DEA Digs in on Marijuana: How Does the Decision Affect You?

Jennifer Gladstone

Share

The US government is refusing to bow to peer pressure. Twenty five states have already passed laws to allow some kind of medical marijuana use, four others and the District of Columbia let people smoke for fun, and nine more have issues relating to the drug on this year’s ballot. Even so, the Drug Enforcement Administration recently announced it is rejecting requests to move marijuana from the Schedule I list of highly addictive drugs down to a Schedule II.

As a Schedule I drug, marijuana is listed alongside drugs like heroin, LSD and Ecstasy.  These are considered substances with no accepted medical use and a high potential for abuse. As far as the Federal government is concerned, doctors may not prescribe these drugs, despite legalization at the state level, and researchers cannot really study them. This is where the DEA is making a change. While the government still maintains that the drug’s therapeutic value has not been scientifically proven, the DEA will allow more universities to grow the plant and conduct studies on its possible benefits. The DEA would only consider reclassification of marijuana if these studies provide concrete data to prove it is safe and effective as a medicine.

So what does this mean for business owners?

Which side of this fight should business owners be on? Your first thought might be, “If marijuana is legal we can save money because we won’t have to test for it anymore!” This would be a very short sighted approach.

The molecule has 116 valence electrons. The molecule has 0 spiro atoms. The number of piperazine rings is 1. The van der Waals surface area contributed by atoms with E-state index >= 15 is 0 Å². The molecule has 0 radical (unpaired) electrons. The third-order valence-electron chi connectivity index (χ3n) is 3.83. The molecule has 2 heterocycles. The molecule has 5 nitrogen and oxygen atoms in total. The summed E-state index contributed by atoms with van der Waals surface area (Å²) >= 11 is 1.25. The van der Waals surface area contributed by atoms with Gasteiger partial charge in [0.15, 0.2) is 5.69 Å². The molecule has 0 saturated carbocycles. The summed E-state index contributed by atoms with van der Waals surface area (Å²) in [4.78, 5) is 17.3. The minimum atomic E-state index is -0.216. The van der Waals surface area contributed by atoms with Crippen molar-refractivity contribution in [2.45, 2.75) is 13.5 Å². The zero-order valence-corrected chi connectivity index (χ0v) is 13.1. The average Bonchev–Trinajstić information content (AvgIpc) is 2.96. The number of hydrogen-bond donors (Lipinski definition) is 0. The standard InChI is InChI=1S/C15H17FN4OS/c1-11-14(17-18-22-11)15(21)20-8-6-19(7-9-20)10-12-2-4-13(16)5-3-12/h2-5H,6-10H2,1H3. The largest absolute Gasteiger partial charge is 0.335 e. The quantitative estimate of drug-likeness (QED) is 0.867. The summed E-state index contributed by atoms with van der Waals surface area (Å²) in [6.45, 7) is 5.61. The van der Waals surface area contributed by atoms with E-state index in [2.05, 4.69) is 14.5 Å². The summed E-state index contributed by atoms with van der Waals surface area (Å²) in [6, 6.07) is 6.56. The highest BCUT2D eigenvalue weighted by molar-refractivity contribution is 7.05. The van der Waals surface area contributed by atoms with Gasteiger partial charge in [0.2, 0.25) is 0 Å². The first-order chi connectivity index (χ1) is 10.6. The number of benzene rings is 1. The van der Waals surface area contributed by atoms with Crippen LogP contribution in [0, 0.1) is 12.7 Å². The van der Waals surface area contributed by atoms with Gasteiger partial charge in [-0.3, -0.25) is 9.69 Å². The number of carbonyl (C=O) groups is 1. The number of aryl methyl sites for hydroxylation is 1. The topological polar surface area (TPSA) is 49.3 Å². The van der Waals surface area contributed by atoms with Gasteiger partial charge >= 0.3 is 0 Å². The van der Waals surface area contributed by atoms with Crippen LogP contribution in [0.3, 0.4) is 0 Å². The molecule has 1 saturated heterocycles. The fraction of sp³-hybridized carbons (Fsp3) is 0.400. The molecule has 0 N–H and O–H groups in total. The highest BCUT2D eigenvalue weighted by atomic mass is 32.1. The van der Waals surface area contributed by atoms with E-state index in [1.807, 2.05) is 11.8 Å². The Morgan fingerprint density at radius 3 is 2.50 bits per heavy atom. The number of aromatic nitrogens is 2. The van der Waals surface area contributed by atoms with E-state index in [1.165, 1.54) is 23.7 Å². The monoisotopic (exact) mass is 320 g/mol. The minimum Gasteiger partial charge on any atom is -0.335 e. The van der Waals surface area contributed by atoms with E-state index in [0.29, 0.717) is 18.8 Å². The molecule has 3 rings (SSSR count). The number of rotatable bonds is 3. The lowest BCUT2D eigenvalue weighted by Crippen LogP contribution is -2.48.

The small cost of testing for marijuana pales in comparison with the costs that come along with drug use in the workplace.

Those costs include:

Loss of Productivity – According to a study conducted by the Substance Abuse and Mental Health Services Administration (SAMHSA), substance users have increased tardiness and sleeping on the job. They also tend to have poor decision making skills, show lack of efficiency and lower the morale of co-workers.

Safety – An average worker’s compensation claim costs an employer $25,000. Damage to the employer’s reputation caused by a high profile accident will cause those costs to soar.

Turnover and Weaker Candidate Pool – According to the same SAMHSA study, current marijuana use has increased for both young adults (18 to 25) and adults (26 and older). These current drug users are likely a large percentage of your candidate pool. According to a study conducted by the Center for American Progress, drug users have an average of three jobs a year. They estimate the cost of that turn-over is as much as 213% of a position’s salary.

So, when asked if an employer would be better off if marijuana becomes legal, our answer has to be no. But, regardless of what WE think, the laws are changing and your company needs to be ready. The most important thing you can do is to review your policy to ensure it is up to date, educate your managers, supervisors and employees on the company policy regarding marijuana use on and off duty and continue to test. For employers it is your right, and your responsibly when protecting your reputation and your bottom line.

Legalized Impairment - What Employers Can Do About It

Legalizing Marijuana

Jennifer Gladstone

Posted By: Jennifer Gladstone

Jennifer Gladstone is a news anchor and journalist with more than 20 years of experience in front of the camera. She's worked in several markets, large and small, and has performed nearly every task needed in a newsroom. As EBI’s Screening News Editor, she keeps EBI’s customers and blog subscribers up to date on the latest screening news and legislative alerts affecting companies of all sizes.

Comments